More than 30 years ago, a former flight attendant and social worker turned educator started offering professional development programs for teachers at the North Carolina Museum of Natural Sciences (NCMNS). That educator, Mary Ann Brittain, strongly believed in the power of real experience in the natural world to transform teaching and learning.
Over my 16-year career at the museum, I’ve been steeped in that belief, and I’ve worked to keep nature-based experiential learning at the center of our Teacher Education programming. I’ve shied away from the ubiquitous use of technology in favor of observation-driven exploration. But what’s a luddite to do when the world shuts down and the only way to help is through technology?
My greatest privilege is being able to watch as a teacher steps into the role of a learner and examines the methodical habits of a caterpillar or marvels at the biodiversity of a North Carolina swamp. I knew that in transitioning to an online platform for educator workshops, we needed to hold on to the sense of wonder that comes from an authentic experience in nature. That’s exactly what I needed in an unprecedented and stressful time. And I heard the same thing from teacher friends: “We need professional development and resources, but we need to get away from our screens!”
It’s easy to feel awed by nature while watching a geyser erupt in Yellowstone National Park or listening to 40,000 pairs of snow goose wings beating at the same time. But as Aristotle wisely said, “In all things of nature there is something of the marvelous.” Nature in our backyards or local parks is a balm for the soul and a classroom for an inquisitive mind — and it’s the perfect thing to explore while we’re spending more time at home.
My team’s challenge was putting all of these things together: online learning + authentic experience + nature-at-home = virtual, experiential, backyard professional learning. Sounds like an oxymoron to me. But remote learning doesn’t have to mean we’re glued to a screen — if we use the natural world as a vehicle for exploring art, language, and science. That’s what NCMNS has tried to do with a new series of online workshops.
Each self-paced session starts with a topic that explores a facet of the natural world that is easy to come by in a backyard or local natural area. I love taking teachers to Great Smoky Mountains National Park and giving them the opportunity to participate in a salamander survey, but that’s not accessible while we’re all stuck at home. Instead, we’re focusing on broad subjects that most North Carolinians might have nearby — things like flowers, trees, and the critters that live under a rotten log.
To keep a level of “personal interaction,” each workshop includes a short video to introduce relevant background information or to demonstrate a quick how-to. This gives us a chance to guide the teacher-learner through the steps of an activity or explain a concept that’s difficult to convey on paper. Supporting materials, like diagrams and online field guides, provide a quick reference to reinforce concepts.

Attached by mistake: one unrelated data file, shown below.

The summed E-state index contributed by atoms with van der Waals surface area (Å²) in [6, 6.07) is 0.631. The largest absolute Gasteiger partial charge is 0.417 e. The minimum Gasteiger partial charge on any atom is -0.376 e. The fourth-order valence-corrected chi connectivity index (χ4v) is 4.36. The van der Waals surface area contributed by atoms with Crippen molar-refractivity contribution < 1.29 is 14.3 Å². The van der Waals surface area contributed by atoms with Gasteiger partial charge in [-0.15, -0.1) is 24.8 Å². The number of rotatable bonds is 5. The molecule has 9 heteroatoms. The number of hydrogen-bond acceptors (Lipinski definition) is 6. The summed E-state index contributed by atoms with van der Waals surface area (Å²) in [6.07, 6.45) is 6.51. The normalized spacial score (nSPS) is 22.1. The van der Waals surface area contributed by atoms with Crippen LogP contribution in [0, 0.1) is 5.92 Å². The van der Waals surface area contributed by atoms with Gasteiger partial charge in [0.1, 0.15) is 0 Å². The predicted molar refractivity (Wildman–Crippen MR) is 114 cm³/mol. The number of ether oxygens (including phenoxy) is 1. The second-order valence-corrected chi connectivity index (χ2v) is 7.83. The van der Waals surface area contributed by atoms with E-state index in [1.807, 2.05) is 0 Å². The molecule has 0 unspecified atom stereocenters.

Observation-driven activities guide the learner in applying knowledge and skills through hands-on exploration. We’ve incorporated nature journaling into most of our activities as a tool to deepen observations and model scientific practices. Shared files provide a platform for a public product that can generate collaboration and conversation across time and space: even though teachers participate in workshops at their own pace and in isolation, they can share their work, then view and comment on the work of others.
Each workshop finishes with reflection questions to cement learning and brainstorm ideas for adapting content to the real or remote classroom. Shared responses create dialogue and allow participants to learn from the experience of others.
All aspects of these workshops — videos, materials, activities, worksheets, even the step-by-step structure with which we’ve set up Google Classroom — are freely available to anyone to use and adapt for students. We’ve heard from participants that they’re doing just that.
“The most valuable component of this workshop is that I had everything I needed in my own backyard. I could easily replicate the activities with my students on our school grounds and with very little materials. In addition the activities demonstrated strong science content which makes them hands on and rigorous which is a double win for educators,” wrote a school administrator in Columbus County in response to a survey.
Just as importantly, in creating these workshops we hoped the opportunity to slow down and connect with nature would provide solace during a stressful time. That has perhaps been our greatest success, exemplified by evaluation comments like these: “It brought me peace during a time of such chaos,” and “It felt like a true workshop – even though I am at home and by myself.”
Mary Ann Brittain passed away a little more than a year ago. Some of the words from her obituary were: “She was full of gladness and cherished her deep connection to all living things from bugs to bears. And she thought daily… Wow! What a planet!”
I think she would appreciate the way her work lives on in this new virtual world. And as with the other programs she created and inspired, I hope it fosters new connections to the living things of this amazing planet.
Thank you to Megan Davis, the teacher education specialist at the North Carolina Museum of Natural Sciences, for her collaboration on this project.